Court Rules Trump Administration Can End Temporary Protected Status for Immigrant Families
The ruling would require more than 300,000 immigrants to leave the United States beginning next year.
On Monday, a federal appeals court ruled that the Trump administration can now end temporary protected status for some immigrant families that have been living and working legally in the United States. The 2-1 decision lifted a block on Trump's ability to end TPS for more than 300,000 people from Sudan, Nicaragua, Haiti, and El Salvador. If the ruling stands, immigrants from the first three countries could be deported as early as March 2021, with the El Salvador group following by November 2021. Many would also be forced to leave behind children who are U.S. citizens.
Immigrants from El Salvador make up the largest group of TPS recipients with an estimated 263,000 people, but a bilateral agreement would allow Salvadorans an extra year to stay in the U.S. if the courts uphold Trump's termination of the program. "To end protections for ... TPS families, including the more than 130,000 people who have been risking their lives as essential workers in the midst of the COVID-19 pandemic, would be very cruel; especially during these difficult times," Paul Andre Mondesir, lead organizer for the National TPS Alliance, said in a statement.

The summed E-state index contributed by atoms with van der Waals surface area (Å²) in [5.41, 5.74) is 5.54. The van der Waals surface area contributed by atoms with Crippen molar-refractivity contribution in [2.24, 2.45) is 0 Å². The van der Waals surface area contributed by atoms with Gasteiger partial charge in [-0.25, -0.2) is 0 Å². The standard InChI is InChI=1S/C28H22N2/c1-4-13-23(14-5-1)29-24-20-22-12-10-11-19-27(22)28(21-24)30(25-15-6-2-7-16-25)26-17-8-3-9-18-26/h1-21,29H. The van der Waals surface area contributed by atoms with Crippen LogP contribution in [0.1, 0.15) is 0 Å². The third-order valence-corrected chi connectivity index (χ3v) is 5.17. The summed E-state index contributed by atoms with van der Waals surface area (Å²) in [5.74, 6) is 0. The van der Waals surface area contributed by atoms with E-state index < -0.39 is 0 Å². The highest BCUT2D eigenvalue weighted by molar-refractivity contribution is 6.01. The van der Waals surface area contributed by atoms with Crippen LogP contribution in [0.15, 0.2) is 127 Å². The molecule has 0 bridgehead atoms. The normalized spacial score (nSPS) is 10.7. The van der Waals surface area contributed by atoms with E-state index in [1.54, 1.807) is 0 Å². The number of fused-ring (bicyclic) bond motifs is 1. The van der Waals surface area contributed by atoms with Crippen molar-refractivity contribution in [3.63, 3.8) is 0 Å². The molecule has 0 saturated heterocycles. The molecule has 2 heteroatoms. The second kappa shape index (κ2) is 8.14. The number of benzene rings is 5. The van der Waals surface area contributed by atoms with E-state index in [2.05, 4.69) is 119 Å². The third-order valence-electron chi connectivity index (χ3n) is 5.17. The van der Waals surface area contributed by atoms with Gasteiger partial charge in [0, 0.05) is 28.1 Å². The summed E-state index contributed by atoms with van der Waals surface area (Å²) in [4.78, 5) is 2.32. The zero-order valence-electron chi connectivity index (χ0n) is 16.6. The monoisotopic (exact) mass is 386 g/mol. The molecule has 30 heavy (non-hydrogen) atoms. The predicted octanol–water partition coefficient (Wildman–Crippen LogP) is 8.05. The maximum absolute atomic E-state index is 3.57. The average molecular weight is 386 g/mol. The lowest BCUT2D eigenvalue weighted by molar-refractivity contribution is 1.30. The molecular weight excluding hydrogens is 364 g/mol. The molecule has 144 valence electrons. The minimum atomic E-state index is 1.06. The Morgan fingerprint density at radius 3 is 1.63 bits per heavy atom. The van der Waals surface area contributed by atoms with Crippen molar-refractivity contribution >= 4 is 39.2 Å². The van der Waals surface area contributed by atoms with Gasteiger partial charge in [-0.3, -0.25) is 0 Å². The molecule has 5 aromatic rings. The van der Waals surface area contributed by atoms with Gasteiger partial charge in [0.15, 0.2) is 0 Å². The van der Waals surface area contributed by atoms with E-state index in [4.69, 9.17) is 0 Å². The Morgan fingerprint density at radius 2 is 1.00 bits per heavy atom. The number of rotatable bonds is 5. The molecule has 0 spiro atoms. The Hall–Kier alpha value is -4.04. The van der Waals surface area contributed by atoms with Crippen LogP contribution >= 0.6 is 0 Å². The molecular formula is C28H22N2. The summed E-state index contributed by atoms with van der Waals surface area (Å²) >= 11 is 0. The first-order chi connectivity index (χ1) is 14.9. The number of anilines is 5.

The ruling means that those immigrants affected will now have to find other ways to remain in the country legally or depart after at least six months (longer in the case of El Salvador). The case is likely to be appealed to the Supreme Court, though, which could further delay the outcome. TPS recipients from Nepal and Honduras could also later be affected depending on the outcome of a case involving other nationalities.
The TPS program was established in 1990 under the presidency of George H.W. Bush, and allows citizens of countries experiencing armed conflict, natural disasters, or other emergencies to seek temporary refuge in the U.S. or extend their current stays. The program allows participants to renew their protection for periods of up to 18 months, but the government has repeatedly extended protections for citizens of countries that it declares are still unsafe. According to the National TPS Alliance, this means that the majority of TPS holders have been living in the U.S. for more than a decade.